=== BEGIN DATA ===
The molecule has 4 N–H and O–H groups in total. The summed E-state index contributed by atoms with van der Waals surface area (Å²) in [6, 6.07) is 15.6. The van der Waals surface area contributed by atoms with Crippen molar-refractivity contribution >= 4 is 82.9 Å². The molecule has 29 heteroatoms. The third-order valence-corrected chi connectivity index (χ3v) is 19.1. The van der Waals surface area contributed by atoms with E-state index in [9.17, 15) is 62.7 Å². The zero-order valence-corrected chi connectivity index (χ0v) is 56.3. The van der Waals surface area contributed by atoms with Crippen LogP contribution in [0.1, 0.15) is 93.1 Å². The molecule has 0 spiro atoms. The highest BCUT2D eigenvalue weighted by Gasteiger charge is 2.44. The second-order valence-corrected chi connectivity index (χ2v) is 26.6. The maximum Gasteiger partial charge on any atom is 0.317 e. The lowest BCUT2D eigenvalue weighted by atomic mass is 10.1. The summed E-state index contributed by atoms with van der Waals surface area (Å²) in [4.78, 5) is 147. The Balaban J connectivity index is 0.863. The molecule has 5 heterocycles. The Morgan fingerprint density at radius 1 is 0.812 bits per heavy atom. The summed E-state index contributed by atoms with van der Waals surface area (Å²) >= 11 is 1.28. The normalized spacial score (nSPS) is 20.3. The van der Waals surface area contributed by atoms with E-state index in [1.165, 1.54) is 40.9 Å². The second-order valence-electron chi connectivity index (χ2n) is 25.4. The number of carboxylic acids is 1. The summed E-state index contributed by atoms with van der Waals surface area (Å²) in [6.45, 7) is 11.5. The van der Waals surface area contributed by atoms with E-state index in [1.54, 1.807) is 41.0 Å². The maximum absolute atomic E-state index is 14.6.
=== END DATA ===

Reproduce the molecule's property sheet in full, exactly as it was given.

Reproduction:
The molecule has 4 N–H and O–H groups in total. The summed E-state index contributed by atoms with van der Waals surface area (Å²) in [6, 6.07) is 15.6. The van der Waals surface area contributed by atoms with Crippen molar-refractivity contribution >= 4 is 82.9 Å². The molecule has 29 heteroatoms. The third-order valence-corrected chi connectivity index (χ3v) is 19.1. The van der Waals surface area contributed by atoms with E-state index in [9.17, 15) is 62.7 Å². The zero-order valence-corrected chi connectivity index (χ0v) is 56.3. The van der Waals surface area contributed by atoms with Crippen LogP contribution in [0.1, 0.15) is 93.1 Å². The molecule has 0 spiro atoms. The highest BCUT2D eigenvalue weighted by Gasteiger charge is 2.44. The second-order valence-corrected chi connectivity index (χ2v) is 26.6. The maximum Gasteiger partial charge on any atom is 0.317 e. The lowest BCUT2D eigenvalue weighted by atomic mass is 10.1. The summed E-state index contributed by atoms with van der Waals surface area (Å²) in [4.78, 5) is 147. The Balaban J connectivity index is 0.863. The molecule has 5 heterocycles. The Morgan fingerprint density at radius 1 is 0.812 bits per heavy atom. The summed E-state index contributed by atoms with van der Waals surface area (Å²) >= 11 is 1.28. The normalized spacial score (nSPS) is 20.3. The van der Waals surface area contributed by atoms with E-state index in [1.165, 1.54) is 40.9 Å². The second-order valence-electron chi connectivity index (χ2n) is 25.4. The number of carboxylic acids is 1. The summed E-state index contributed by atoms with van der Waals surface area (Å²) in [6.45, 7) is 11.5. The van der Waals surface area contributed by atoms with E-state index in [1.54, 1.807) is 41.0 Å². The maximum absolute atomic E-state index is 14.6.